Towards an Objective Measure of Gharar in Exchange

Written By Dinda Revolusi on Rabu, 06 April 2011 | 18.15

Although the legal aspects of gharar are well established in Islamic jurisprudence, researchers in Islamic finance constantly face the dilemma of defining the concept and its precise meaning. For example, Zaki Badawi (1998, p. 16) writes: “The precise meaning of Gharar is itself uncertain. The literature does not give us an agreed definition and scholars rely more on enumerating individual instances of Gharar as substitute for a precise definition of the term.” Frank Vogel (1998, p. 64) expresses a similar tone: “As with riba, fiqh scholars have been unable to define the exact scope of gharar.” These claims might well be exaggerating, but they point to the need for further contemporary formulation of the subject.

This paper is an attempt to develop an objective criterion to identify and measure gharar in exchange. It is shown that a gharar transaction is equivalent to a zero-sum game with uncertain payoffs. The measure helps economists view gharar within an integrated theory of exchange under uncertainty, so that it can be easily communicated to non-Muslim economists. Further, it provides a quantitative measure of gharar that can potentially be applied to innovative risky transactions. A Shari’ah-based measure is also developed, and the two criteria are shown to coincide and integrate each other.

The Islamic principle behind most illegal contracts is eating others’ money for nothing. A zero-sum exchange reflects precisely this concept: It is an exchange in which one party gains by taking away from the other party’s payoff, leading to a win-lose outcome. However, a rational agent will not accept to engage into a certainly losing game; only if loss is uncertain and gain is probable, that such game is played. Hence uncertainty or risk is what tempts rational agents to engage into an exchange which they know in advance that only one will gain from it while the other must lose. This temptation is best described by the term gharar, which means deception and delusion. It follows that a gharar contract is characterized as a zero-sum game with uncertain payoffs. This paper argues that such measure well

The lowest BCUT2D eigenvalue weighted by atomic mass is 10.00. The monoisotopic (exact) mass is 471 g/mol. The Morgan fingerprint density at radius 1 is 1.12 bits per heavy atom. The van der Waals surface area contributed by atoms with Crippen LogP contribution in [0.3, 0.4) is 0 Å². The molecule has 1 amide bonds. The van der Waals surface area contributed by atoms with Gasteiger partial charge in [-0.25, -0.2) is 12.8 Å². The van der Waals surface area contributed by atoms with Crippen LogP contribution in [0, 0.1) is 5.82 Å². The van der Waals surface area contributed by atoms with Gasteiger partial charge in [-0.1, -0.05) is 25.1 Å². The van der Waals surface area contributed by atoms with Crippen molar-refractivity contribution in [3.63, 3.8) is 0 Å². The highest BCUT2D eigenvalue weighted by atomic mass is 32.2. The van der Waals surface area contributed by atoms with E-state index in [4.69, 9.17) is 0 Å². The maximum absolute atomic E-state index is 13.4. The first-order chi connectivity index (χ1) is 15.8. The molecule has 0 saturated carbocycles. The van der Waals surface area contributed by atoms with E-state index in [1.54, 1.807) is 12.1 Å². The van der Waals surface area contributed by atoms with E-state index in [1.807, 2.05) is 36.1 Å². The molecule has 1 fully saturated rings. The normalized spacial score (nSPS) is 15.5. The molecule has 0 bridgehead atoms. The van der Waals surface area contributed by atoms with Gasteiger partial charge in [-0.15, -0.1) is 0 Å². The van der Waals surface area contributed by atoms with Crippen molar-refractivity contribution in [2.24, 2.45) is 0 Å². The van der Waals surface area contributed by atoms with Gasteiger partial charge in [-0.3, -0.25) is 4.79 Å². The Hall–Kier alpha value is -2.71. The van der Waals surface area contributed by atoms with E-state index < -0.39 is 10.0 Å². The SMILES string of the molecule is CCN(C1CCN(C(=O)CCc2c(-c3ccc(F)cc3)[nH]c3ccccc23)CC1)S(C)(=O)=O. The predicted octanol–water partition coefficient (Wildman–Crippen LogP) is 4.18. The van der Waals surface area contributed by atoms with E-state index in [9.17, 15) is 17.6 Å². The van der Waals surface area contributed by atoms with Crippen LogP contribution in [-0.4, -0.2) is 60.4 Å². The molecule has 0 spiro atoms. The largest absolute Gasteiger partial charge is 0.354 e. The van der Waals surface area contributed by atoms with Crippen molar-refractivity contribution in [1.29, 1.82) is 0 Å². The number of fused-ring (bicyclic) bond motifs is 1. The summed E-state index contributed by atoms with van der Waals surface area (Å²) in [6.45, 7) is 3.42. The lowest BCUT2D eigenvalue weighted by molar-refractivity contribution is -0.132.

defines gharar transactions.

The paper also develops a Shari’ah based measure derived from the hadith: Liability justifies return or utility. It is shown the these two measures coincide and integrate each other. A quantitative formula is developed to examine gharar in nonzero-sum games, which helps formalizing conditions of unacceptable risk or excessive gharar mentioned by fiqh scholars. An examination of well known gharar contracts shows how the zero-sum measure is satisfied. The measure helps explaining why fuqaha take different positions on controversial nonzero-sum contracts, while unanimously prohibit strictly zero-sum contracts. Extending the measure to modern applications generates interesting results on how a certain contract, like the option contract, might or might not be gharar, depending on the structure of payoffs for the two players.

The economic significance of the zero-sum measure provides insights into the Islamic view of economic behavior. Elimination of zero-sum arrangements can be viewed as a paradigm governing Islamic principles of exchange. Not only this paradigm is internally consistent, it is also consistent with rationality as defined by Neoclassical economics. Consequently, modern analytical tools are readily available for Muslim economists without compromising Islamic principles There is much to be studied and analyzed, and I hope that this paper presents a proper starting point for building a coherent theory of exchange in Islamic economics.

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